One person may walk away from the Riverton Motor Inn bar $100,000 richer Saturday night.

Fifty-two weeks ago, the Riverton & District Friendship Centre started its Chase the Ace as a fundraiser for the urban-based Aboriginal organization.

Back then, a modest crowd of 20 locals gathered for a chance to win $8000. The game was simple. Buy tickets at $2 apiece, hope that your ticket will be the lucky one plucked from the pile, and then try to muster up enough luck to draw the ace of spades from a deck of 52 cards and two jokers.

A year later, that lucky ace is still evasive. And it’s the talk of the town, and beyond.

Saturday night, organizers expect people to come into Riverton from all directions for a chance at the ever-growing pot. Last week, it jumped $14,000 to $90,295.

It took 52 weeks, but the draw is down to three cards, the pot is up, and the crowd has swelled to about 450 people—thanks to the new deck and beer garden the Riverton Motor Inn built to accommodate the crowd.

“We’re thinking that after the tickets are sold today, it may be over $100,000. Maybe $105,000,” said Mitchell Johnson, the bar manager at the Riverton Motor Inn bar, who’s been handing out bracelets since 10 a.m. Saturday. Only 450 people can get in for a chance at winning.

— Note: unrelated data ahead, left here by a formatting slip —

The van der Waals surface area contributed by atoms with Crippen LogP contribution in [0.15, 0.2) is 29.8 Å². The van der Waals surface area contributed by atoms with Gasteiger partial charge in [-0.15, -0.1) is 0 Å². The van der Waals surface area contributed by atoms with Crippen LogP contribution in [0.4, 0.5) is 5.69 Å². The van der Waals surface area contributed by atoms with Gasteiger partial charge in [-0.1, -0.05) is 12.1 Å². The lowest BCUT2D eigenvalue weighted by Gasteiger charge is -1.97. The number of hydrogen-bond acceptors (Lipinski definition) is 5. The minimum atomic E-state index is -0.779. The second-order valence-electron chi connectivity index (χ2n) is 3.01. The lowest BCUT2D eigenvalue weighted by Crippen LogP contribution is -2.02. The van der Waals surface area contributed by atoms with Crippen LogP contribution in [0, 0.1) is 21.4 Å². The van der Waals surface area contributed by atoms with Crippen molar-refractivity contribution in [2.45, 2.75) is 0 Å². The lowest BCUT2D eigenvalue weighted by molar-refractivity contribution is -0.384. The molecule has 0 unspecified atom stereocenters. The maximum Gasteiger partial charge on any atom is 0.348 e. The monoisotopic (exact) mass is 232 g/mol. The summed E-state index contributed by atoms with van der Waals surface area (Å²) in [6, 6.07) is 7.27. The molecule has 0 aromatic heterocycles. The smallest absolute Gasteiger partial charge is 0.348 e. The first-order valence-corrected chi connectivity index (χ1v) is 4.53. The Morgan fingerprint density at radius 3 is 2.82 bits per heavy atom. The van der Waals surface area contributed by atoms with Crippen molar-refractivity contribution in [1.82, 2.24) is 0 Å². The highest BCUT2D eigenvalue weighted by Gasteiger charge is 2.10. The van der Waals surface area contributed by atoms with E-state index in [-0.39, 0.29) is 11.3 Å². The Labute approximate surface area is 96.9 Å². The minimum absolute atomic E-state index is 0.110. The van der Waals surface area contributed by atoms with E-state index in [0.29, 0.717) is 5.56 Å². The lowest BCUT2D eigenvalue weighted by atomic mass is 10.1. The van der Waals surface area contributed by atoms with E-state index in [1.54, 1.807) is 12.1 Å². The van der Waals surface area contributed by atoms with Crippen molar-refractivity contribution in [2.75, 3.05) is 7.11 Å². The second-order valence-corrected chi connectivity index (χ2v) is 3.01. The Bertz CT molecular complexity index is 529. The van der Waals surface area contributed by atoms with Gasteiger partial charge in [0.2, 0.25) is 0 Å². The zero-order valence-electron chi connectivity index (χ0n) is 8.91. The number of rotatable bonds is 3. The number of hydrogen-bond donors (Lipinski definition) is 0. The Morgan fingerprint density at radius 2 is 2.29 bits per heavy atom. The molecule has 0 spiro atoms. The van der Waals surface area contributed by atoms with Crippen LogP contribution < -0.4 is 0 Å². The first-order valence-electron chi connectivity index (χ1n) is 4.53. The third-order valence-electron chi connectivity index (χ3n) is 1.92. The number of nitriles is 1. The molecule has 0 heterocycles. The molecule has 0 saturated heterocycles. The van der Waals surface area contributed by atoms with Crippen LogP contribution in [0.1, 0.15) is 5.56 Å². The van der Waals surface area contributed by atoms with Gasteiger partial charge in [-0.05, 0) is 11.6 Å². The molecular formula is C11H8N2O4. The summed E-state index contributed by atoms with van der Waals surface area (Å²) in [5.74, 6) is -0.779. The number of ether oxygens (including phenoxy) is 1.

“We have a feeling it’s not going to go tonight,” said Tanis Grimolfson, organizer and Executive Director of the Riverton & District Friendship Centre.

The Friendship Centre has also won big. While 50 per cent of the money raised through ticket sales goes directly into the pot, five per cent becomes a consolation prize for the person whose ticket was drawn…but they didn’t catch the ace of spades.

“Last week the five per cent consolation prize was $1,330,” said Grimolfson.

The remaining 45 per cent—in this case, $90,295 and counting—is money the Riverton & District Friendship Centre can use to pay bills and offer programming like youth and seniors’ activities, or its food bank. While the organization does receive both federal and provincial funding, Grimolfson said it also relies on fundraising to serve its 6000 clients each year.

Grimolfson said the game of chance was initially seen as a risk for the Friendship Centre. A year ago, the Riverton Motor Inn and the Friendship Centre each had to put $4000 into the pot to get it started. While its Chase the Ace pot grew to $53,000 three years ago, Grimolfson said the organization lost its money in the draw right away the last two years.

“We had to give it a whirl and amazingly we’re sitting at $90,295,” said Grimolfson.

“It’s actually unbelievable. It’s a boom for Riverton in general. All the grocery stores are busier, the gas stations, the restaurants, and of course the Motor Inn itself. It’s a big boost for them. It’s great. It’s a win-win situation for everybody,” Grimolfson said.

Tickets are $2 each, with each person able to buy up to 200 tickets. Tickets go on sale at 5 p.m. Saturday and the draw is at 9 p.m. Space is limited.